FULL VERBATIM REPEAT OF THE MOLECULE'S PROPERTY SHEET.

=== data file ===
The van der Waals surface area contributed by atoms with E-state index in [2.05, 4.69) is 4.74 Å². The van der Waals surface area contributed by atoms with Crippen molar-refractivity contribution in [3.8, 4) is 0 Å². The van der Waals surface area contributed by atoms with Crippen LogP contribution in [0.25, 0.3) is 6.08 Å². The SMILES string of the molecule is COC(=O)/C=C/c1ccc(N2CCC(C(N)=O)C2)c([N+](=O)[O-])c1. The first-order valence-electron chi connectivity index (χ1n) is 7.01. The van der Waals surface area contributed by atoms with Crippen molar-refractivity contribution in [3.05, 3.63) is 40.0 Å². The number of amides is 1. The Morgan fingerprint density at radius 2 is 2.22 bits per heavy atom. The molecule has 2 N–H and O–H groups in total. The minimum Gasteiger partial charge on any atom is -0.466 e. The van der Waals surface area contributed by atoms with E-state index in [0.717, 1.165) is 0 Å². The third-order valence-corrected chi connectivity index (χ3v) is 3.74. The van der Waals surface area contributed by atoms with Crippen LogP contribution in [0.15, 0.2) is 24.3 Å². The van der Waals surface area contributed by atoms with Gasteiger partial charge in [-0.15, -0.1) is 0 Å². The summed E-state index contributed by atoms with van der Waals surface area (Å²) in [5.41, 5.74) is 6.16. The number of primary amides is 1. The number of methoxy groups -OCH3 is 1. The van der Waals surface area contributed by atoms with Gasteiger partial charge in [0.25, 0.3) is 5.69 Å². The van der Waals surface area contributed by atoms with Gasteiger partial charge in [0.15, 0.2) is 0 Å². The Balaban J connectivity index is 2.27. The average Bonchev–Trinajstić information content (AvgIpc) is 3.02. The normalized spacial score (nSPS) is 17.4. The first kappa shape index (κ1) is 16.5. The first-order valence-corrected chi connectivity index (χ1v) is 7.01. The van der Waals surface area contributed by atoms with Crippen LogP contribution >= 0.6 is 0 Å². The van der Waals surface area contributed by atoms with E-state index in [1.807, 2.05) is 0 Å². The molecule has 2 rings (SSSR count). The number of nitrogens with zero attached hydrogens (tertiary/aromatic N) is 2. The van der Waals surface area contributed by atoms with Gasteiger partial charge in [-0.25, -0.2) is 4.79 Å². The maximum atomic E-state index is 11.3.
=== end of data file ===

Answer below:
The van der Waals surface area contributed by atoms with E-state index in [2.05, 4.69) is 4.74 Å². The van der Waals surface area contributed by atoms with Crippen molar-refractivity contribution in [3.8, 4) is 0 Å². The van der Waals surface area contributed by atoms with Crippen LogP contribution in [0.25, 0.3) is 6.08 Å². The SMILES string of the molecule is COC(=O)/C=C/c1ccc(N2CCC(C(N)=O)C2)c([N+](=O)[O-])c1. The first-order valence-electron chi connectivity index (χ1n) is 7.01. The van der Waals surface area contributed by atoms with Crippen molar-refractivity contribution in [3.05, 3.63) is 40.0 Å². The number of amides is 1. The Morgan fingerprint density at radius 2 is 2.22 bits per heavy atom. The molecule has 2 N–H and O–H groups in total. The minimum Gasteiger partial charge on any atom is -0.466 e. The van der Waals surface area contributed by atoms with E-state index in [0.717, 1.165) is 0 Å². The third-order valence-corrected chi connectivity index (χ3v) is 3.74. The van der Waals surface area contributed by atoms with Crippen LogP contribution in [0.15, 0.2) is 24.3 Å². The van der Waals surface area contributed by atoms with Gasteiger partial charge in [-0.15, -0.1) is 0 Å². The summed E-state index contributed by atoms with van der Waals surface area (Å²) in [5.41, 5.74) is 6.16. The number of primary amides is 1. The number of methoxy groups -OCH3 is 1. The van der Waals surface area contributed by atoms with Gasteiger partial charge in [0.25, 0.3) is 5.69 Å². The van der Waals surface area contributed by atoms with Gasteiger partial charge in [0.15, 0.2) is 0 Å². The Balaban J connectivity index is 2.27. The average Bonchev–Trinajstić information content (AvgIpc) is 3.02. The normalized spacial score (nSPS) is 17.4. The first kappa shape index (κ1) is 16.5. The first-order valence-corrected chi connectivity index (χ1v) is 7.01. The van der Waals surface area contributed by atoms with Crippen LogP contribution >= 0.6 is 0 Å². The van der Waals surface area contributed by atoms with E-state index in [1.807, 2.05) is 0 Å². The molecule has 2 rings (SSSR count). The number of nitrogens with zero attached hydrogens (tertiary/aromatic N) is 2. The van der Waals surface area contributed by atoms with Gasteiger partial charge in [-0.25, -0.2) is 4.79 Å². The maximum atomic E-state index is 11.3.